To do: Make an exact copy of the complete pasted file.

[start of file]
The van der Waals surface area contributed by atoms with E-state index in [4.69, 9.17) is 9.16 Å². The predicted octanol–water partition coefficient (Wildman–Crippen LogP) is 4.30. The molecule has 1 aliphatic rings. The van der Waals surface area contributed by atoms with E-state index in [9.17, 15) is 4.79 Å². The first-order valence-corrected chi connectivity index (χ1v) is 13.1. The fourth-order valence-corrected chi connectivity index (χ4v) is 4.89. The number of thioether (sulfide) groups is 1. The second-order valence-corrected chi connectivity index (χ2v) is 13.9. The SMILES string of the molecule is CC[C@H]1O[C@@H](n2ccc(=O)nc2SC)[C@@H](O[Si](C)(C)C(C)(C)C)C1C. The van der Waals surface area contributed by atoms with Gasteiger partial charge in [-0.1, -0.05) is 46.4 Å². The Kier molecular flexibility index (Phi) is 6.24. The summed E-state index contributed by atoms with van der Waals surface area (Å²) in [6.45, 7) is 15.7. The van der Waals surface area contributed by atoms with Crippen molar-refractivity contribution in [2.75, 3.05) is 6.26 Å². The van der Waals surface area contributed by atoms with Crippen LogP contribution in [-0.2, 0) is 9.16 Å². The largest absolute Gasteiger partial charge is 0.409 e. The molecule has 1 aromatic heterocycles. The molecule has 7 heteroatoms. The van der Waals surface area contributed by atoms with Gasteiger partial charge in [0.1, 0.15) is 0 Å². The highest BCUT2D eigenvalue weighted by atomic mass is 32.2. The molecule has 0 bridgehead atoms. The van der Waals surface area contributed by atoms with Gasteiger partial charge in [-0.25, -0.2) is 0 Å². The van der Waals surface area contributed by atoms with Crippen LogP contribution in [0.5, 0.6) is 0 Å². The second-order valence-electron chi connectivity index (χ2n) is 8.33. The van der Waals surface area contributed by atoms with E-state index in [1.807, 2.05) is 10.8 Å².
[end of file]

The van der Waals surface area contributed by atoms with E-state index in [4.69, 9.17) is 9.16 Å². The predicted octanol–water partition coefficient (Wildman–Crippen LogP) is 4.30. The molecule has 1 aliphatic rings. The van der Waals surface area contributed by atoms with E-state index in [9.17, 15) is 4.79 Å². The first-order valence-corrected chi connectivity index (χ1v) is 13.1. The fourth-order valence-corrected chi connectivity index (χ4v) is 4.89. The number of thioether (sulfide) groups is 1. The second-order valence-corrected chi connectivity index (χ2v) is 13.9. The SMILES string of the molecule is CC[C@H]1O[C@@H](n2ccc(=O)nc2SC)[C@@H](O[Si](C)(C)C(C)(C)C)C1C. The van der Waals surface area contributed by atoms with Gasteiger partial charge in [-0.1, -0.05) is 46.4 Å². The Kier molecular flexibility index (Phi) is 6.24. The summed E-state index contributed by atoms with van der Waals surface area (Å²) in [6.45, 7) is 15.7. The van der Waals surface area contributed by atoms with Crippen molar-refractivity contribution in [2.75, 3.05) is 6.26 Å². The van der Waals surface area contributed by atoms with Crippen LogP contribution in [-0.2, 0) is 9.16 Å². The largest absolute Gasteiger partial charge is 0.409 e. The molecule has 1 aromatic heterocycles. The molecule has 7 heteroatoms. The van der Waals surface area contributed by atoms with Gasteiger partial charge in [0.1, 0.15) is 0 Å². The highest BCUT2D eigenvalue weighted by atomic mass is 32.2. The molecule has 0 bridgehead atoms. The van der Waals surface area contributed by atoms with Gasteiger partial charge in [-0.25, -0.2) is 0 Å². The van der Waals surface area contributed by atoms with Crippen LogP contribution in [0.5, 0.6) is 0 Å². The second-order valence-electron chi connectivity index (χ2n) is 8.33. The van der Waals surface area contributed by atoms with E-state index in [1.807, 2.05) is 10.8 Å².